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What Is a USB Wireless Audio Adapter?

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  • Written By: M. McGee
  • Edited By: Lauren Fritsky
  • Last Modified Date: 16 April 2014
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    Conjecture Corporation
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The universal serial bus (USB) connection is one of the most common connection formats on computers today. A USB wireless audio system uses this common connector to send audio information from one device to another without a connecting wire. This technology simplifies setup, but it also reduces the wire-ball that often forms behind computers and home entertainment systems. The devices are generally easy to set up. They have a broadcast system that plugs into a USB port or audio cable and a receiver that plugs into an audio device through any number of different interfaces.

A USB wireless audio system is a device that utilizes many technologies that are common in today’s electronics. USB ports are used as a direct interface on computers, MP3 players and even cell phones. The wireless standards used by these devices are generally the same ones used by cordless telephones or wireless networks, although a USB wireless audio transmitter has much more specific sound quality specifications. Lastly, the devices are powered directly from a computer system or from a standard wall plug.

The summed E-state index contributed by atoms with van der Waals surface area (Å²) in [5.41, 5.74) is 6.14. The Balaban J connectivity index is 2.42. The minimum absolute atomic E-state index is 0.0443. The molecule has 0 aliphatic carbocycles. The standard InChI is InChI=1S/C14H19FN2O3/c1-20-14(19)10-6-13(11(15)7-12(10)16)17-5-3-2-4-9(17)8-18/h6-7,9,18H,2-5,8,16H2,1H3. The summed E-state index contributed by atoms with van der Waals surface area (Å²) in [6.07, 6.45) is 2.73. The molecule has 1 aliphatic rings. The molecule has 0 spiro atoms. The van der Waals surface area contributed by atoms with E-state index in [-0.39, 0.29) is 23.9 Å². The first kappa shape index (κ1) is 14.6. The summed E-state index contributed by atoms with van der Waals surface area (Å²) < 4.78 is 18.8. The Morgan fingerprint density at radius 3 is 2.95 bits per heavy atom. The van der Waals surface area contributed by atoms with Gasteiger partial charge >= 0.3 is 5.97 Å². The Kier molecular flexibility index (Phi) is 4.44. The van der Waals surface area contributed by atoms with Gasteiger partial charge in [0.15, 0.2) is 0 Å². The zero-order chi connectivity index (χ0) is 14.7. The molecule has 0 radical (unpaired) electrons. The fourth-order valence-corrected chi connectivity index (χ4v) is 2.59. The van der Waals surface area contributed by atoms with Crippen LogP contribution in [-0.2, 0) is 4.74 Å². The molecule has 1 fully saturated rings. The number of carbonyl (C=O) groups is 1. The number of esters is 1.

The actual setup of a USB wireless audio system varies from model to model, but most of them have two parts that communicate directly with one another. This communication is usually hierarchical; one primarily sends and the other receives, but some systems use two interchangeable transmitters. The sender is connected to an audio source such as a television or computer, and the receiver is connected to an output such as speakers or headphones.

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The actual connection methods used by a USB wireless audio system are what make them so unique. Most of the transmitters used in these devices have a USB connector on one side and a simple audio jack on the other. The audio jack is common enough that it is easy to find cables with an audio plug on one end and nearly any form of audio connector on the other. The most common connectors for the other end of the cable are white and red Radio Corporation of America (RCA) plugs.

Since the devices use standard audio plugs, they are compatible with most standard systems. This allows the transmitter to plug into nearly anything that transmits sound and uses external speakers. This also applies to devices like MP3 players that usually output directly to headphones. The receiver will plug directly into some types of speakers or into anything that transmits sound from a television to a radio.

Most of the time, these devices are designed for home use. They will lose sound quality in congested signal areas and when transmitting through walls. In general, they require that the two halves of the device be within 30 feet (10 meters) of each other and within the same room.

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